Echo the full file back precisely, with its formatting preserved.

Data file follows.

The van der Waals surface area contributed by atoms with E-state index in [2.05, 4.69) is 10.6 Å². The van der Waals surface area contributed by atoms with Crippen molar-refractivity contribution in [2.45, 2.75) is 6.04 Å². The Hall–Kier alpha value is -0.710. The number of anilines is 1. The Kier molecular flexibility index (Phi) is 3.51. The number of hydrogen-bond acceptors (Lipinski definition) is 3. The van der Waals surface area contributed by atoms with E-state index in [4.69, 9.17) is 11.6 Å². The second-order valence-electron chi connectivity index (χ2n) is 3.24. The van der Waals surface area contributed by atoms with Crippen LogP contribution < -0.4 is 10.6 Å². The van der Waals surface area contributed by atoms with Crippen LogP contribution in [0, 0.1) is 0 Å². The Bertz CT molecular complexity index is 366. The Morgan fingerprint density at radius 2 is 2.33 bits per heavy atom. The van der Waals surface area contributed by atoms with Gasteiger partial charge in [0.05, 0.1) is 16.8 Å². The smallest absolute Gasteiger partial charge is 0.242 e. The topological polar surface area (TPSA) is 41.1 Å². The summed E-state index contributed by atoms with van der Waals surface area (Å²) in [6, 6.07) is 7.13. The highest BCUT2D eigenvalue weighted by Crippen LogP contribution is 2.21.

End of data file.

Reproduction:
The van der Waals surface area contributed by atoms with E-state index in [2.05, 4.69) is 10.6 Å². The van der Waals surface area contributed by atoms with Crippen molar-refractivity contribution in [2.45, 2.75) is 6.04 Å². The Hall–Kier alpha value is -0.710. The number of anilines is 1. The Kier molecular flexibility index (Phi) is 3.51. The number of hydrogen-bond acceptors (Lipinski definition) is 3. The van der Waals surface area contributed by atoms with E-state index in [4.69, 9.17) is 11.6 Å². The second-order valence-electron chi connectivity index (χ2n) is 3.24. The van der Waals surface area contributed by atoms with Crippen LogP contribution < -0.4 is 10.6 Å². The van der Waals surface area contributed by atoms with Crippen LogP contribution in [0, 0.1) is 0 Å². The Bertz CT molecular complexity index is 366. The Morgan fingerprint density at radius 2 is 2.33 bits per heavy atom. The van der Waals surface area contributed by atoms with Gasteiger partial charge in [0.05, 0.1) is 16.8 Å². The smallest absolute Gasteiger partial charge is 0.242 e. The topological polar surface area (TPSA) is 41.1 Å². The summed E-state index contributed by atoms with van der Waals surface area (Å²) in [6, 6.07) is 7.13. The highest BCUT2D eigenvalue weighted by Crippen LogP contribution is 2.21.